One thing I know when it comes to criticism is not to take any of it to seriously. There is always good and bad. When it comes to theatre, there are always reviews and I don’t read them until the production has finished. When it’s finished I will read everything, and I basically complement the good and the bad. If I try to reach the bar that someone else has set, I will never be happy because I will believe in good and bad. There is going to be the day when wind will blow and everyone will love me and then there is going to be the day when they don’t like me. I got to the point where it is not bothering me anymore. I’m doing my best and that is the best I can do. I’m working in a profession that is heavily dependent on what other people think of you. Whether I looked right for someone’s vision or not, I had to develop the technique I wanted and not pay attention to criticism, otherwise I would go mad. I strongly believe in what I do and if I hear criticism that is constructive, I will take it on board. I like to read something that will tell me what I can improve and work on.

 

What advice would you give to aspiring actors?

This is interesting because there are two things. Acting is a business now, so everyone who wants to do it now does it because they want to be famous. They don’t want to do it because they want to be on stage.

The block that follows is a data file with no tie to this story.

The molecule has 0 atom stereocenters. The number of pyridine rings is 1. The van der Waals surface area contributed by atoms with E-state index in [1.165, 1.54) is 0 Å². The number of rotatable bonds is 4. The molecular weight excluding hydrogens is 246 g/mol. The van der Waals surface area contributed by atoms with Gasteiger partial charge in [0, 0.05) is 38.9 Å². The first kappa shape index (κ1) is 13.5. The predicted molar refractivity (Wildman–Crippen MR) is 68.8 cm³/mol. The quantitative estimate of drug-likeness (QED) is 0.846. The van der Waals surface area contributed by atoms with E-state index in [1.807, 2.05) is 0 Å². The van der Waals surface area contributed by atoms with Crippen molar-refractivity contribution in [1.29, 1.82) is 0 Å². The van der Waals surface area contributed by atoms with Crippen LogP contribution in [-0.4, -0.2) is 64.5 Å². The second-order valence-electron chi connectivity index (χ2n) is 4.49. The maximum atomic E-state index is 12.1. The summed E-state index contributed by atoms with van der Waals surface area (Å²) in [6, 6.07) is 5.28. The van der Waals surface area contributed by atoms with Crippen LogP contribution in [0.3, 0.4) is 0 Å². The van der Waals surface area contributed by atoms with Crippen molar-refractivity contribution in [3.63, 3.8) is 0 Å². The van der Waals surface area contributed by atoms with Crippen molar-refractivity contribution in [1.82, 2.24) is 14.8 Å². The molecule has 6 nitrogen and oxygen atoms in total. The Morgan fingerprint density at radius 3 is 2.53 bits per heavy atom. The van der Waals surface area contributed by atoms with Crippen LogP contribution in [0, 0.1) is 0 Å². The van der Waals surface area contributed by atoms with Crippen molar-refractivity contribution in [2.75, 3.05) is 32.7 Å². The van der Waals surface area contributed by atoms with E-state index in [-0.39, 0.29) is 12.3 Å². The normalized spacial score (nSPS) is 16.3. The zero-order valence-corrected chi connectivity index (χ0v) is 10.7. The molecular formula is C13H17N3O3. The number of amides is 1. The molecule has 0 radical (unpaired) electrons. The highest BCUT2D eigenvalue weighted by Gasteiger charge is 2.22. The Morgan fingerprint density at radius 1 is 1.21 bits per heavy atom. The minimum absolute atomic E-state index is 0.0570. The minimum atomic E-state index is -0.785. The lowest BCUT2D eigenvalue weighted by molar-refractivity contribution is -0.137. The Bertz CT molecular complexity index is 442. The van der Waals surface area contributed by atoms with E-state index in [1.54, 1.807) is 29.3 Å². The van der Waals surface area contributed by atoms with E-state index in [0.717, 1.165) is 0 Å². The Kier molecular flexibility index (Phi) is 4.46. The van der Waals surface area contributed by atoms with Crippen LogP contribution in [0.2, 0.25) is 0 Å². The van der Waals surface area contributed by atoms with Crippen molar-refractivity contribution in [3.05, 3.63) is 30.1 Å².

My first advice is actually the question. Do you really want to be an actor or do you just want to be famous? If you really want to be actor, go and train. Get the training, don’t expect to make any money and take whatever job you can get. Become better and keep investing in yourself.

If you just want to be famous, seriously just do whatever it needs to become famous. Get yourself a twitter and Instagram account, become a public person and get yourself a stylist and just do it that way.

Nowadays, if you want to be a serious actor then it’s just combination of both.

My second bit of advice, the one from the bottom of my heart, if you want to start acting, stop Googling yourself, your competition, anything.

 

Interview 84- Bojana Novakovic

 Bojana Novakovic

Actress and Director

  Website    Instagram    Facebook    Twitter

You may also like